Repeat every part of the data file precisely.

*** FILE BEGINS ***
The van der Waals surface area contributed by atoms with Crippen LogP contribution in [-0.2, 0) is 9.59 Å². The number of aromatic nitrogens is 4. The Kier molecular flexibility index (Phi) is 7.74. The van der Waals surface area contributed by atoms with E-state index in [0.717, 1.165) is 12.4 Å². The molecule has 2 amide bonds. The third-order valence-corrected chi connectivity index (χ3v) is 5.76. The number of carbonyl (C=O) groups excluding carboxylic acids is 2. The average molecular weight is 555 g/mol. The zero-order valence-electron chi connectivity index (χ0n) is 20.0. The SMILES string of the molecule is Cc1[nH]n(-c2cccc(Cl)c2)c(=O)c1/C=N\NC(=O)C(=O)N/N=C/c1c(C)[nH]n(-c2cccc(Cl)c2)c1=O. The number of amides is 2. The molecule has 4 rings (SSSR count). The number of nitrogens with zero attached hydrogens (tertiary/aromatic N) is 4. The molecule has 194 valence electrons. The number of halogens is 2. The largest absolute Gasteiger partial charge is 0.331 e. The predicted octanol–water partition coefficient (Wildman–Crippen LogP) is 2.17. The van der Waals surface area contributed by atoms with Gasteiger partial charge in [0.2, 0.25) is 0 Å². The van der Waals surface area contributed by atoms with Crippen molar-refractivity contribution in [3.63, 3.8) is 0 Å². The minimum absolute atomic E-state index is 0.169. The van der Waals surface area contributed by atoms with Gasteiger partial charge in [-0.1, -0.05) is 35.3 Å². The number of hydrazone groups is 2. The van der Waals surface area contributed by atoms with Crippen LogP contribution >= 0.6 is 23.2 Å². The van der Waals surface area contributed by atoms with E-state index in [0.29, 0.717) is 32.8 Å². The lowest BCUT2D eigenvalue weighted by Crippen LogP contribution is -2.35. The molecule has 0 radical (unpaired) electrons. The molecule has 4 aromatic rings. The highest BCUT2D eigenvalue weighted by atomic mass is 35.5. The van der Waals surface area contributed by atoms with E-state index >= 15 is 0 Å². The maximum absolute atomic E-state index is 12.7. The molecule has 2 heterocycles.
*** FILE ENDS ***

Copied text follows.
The van der Waals surface area contributed by atoms with Crippen LogP contribution in [-0.2, 0) is 9.59 Å². The number of aromatic nitrogens is 4. The Kier molecular flexibility index (Phi) is 7.74. The van der Waals surface area contributed by atoms with E-state index in [0.717, 1.165) is 12.4 Å². The molecule has 2 amide bonds. The third-order valence-corrected chi connectivity index (χ3v) is 5.76. The number of carbonyl (C=O) groups excluding carboxylic acids is 2. The average molecular weight is 555 g/mol. The zero-order valence-electron chi connectivity index (χ0n) is 20.0. The SMILES string of the molecule is Cc1[nH]n(-c2cccc(Cl)c2)c(=O)c1/C=N\NC(=O)C(=O)N/N=C/c1c(C)[nH]n(-c2cccc(Cl)c2)c1=O. The number of amides is 2. The molecule has 4 rings (SSSR count). The number of nitrogens with zero attached hydrogens (tertiary/aromatic N) is 4. The molecule has 194 valence electrons. The number of halogens is 2. The largest absolute Gasteiger partial charge is 0.331 e. The predicted octanol–water partition coefficient (Wildman–Crippen LogP) is 2.17. The van der Waals surface area contributed by atoms with Gasteiger partial charge in [0.2, 0.25) is 0 Å². The van der Waals surface area contributed by atoms with Crippen molar-refractivity contribution in [3.63, 3.8) is 0 Å². The minimum absolute atomic E-state index is 0.169. The van der Waals surface area contributed by atoms with Gasteiger partial charge in [-0.1, -0.05) is 35.3 Å². The number of hydrazone groups is 2. The van der Waals surface area contributed by atoms with Crippen LogP contribution >= 0.6 is 23.2 Å². The van der Waals surface area contributed by atoms with E-state index in [0.29, 0.717) is 32.8 Å². The lowest BCUT2D eigenvalue weighted by Crippen LogP contribution is -2.35. The molecule has 0 radical (unpaired) electrons. The molecule has 4 aromatic rings. The highest BCUT2D eigenvalue weighted by atomic mass is 35.5. The van der Waals surface area contributed by atoms with E-state index >= 15 is 0 Å². The maximum absolute atomic E-state index is 12.7. The molecule has 2 heterocycles.